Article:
August Blog Post 2021: Mallet Finger

The start of the school year is a fun time – new school supplies, new clothes and new practice schedules for fall sports! The beginning of the school year and sports also tend to correlate with finger injuries. Hitting or “jamming” a finger on a ball, on an opponent or when falling can result in damage in the terminal portion of the extensor digitorum communis muscle (EDC), which extends or straightens the fingers at the metacarpophalangeal joint (MCP) as well as assists in straightening the proximal and distal interphalangeal joints (PIP and DIP).


The EDC begins at the lateral epicondyle of the humerus, at the elbow and travels the back of the forearm, into the hand where it splits into four individual tendons for the index, middle, ring and small fingers where it reaches it’s “terminal” or end on the distal phalanx of each finger.


Injury to the terminal tendon can be immediately identified due to the inability to actively straighten the tip of the finger (DIP). This lack of digit extension is known as a mallet finger. If this is observed, seek medical attention or a hand specialist quickly.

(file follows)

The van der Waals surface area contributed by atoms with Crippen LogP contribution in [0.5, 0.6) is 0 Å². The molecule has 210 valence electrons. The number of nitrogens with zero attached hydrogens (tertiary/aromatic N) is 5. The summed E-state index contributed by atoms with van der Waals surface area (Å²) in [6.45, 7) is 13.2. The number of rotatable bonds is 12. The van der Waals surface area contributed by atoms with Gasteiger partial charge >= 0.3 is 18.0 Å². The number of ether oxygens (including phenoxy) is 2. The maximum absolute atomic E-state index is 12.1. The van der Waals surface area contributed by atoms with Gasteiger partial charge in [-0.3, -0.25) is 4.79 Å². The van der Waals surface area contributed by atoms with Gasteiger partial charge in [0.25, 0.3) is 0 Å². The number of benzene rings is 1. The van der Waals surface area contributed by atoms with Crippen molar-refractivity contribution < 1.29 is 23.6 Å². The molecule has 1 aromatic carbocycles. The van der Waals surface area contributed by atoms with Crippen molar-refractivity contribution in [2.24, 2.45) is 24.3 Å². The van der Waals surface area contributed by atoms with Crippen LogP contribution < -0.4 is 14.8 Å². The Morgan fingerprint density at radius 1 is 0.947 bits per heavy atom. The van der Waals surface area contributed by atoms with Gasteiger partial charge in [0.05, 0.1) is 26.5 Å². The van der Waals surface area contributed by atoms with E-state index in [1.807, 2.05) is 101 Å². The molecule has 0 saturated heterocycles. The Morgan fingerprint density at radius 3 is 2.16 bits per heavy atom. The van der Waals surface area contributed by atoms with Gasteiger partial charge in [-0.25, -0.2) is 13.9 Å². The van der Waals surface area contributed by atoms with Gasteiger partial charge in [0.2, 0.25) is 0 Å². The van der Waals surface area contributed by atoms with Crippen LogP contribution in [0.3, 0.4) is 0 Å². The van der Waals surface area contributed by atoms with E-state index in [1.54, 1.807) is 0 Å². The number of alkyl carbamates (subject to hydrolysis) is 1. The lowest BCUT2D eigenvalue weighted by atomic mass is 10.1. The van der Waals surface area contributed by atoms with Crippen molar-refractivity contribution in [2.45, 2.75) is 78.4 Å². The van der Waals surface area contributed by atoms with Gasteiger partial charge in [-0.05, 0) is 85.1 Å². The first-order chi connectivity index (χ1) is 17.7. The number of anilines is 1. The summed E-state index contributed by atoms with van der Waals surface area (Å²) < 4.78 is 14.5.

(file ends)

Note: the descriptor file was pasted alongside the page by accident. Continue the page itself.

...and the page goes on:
If a mallet finger injury is not properly addressed shortly following the initial injury the tendon is at risk for healing incorrectly or poorly, causing a “swan neck” deformity of the finger. This will cause difficulty with fine motor coordination and strength over time.

Swan neck deformity

The swan neck position occurs due to the structures and strength of the finger flexors relative to the damaged EDC and positioning of supporting ligament structures called lateral bands. Lateral bands maintain PIP joint alignment during finger flexion and extension as well as prevent any hyperextension of the PIP joint. When a mallet finger occurs, the finger flexors overpower the lateral bands and central extensor tendon, causing prolonged hyperextension of the PIP joint – also called “swan neck” deformity.


Mallet finger injuries are most often treated conservatively with splinting for DIP extension or hyperextension for 6-10 weeks depending upon the severity of the injury, patient’s age and medical history and compliance with wearing the splint. Immobilization allows the terminal EDC tendon to scar and heal.

Chronic or delayed healing of a mallet finger injury may require surgical intervention with follow up splinting.

A certified hand therapist will provide excellent splinting and subsequent hand therapy to regain motion and strength as well as decrease pain.

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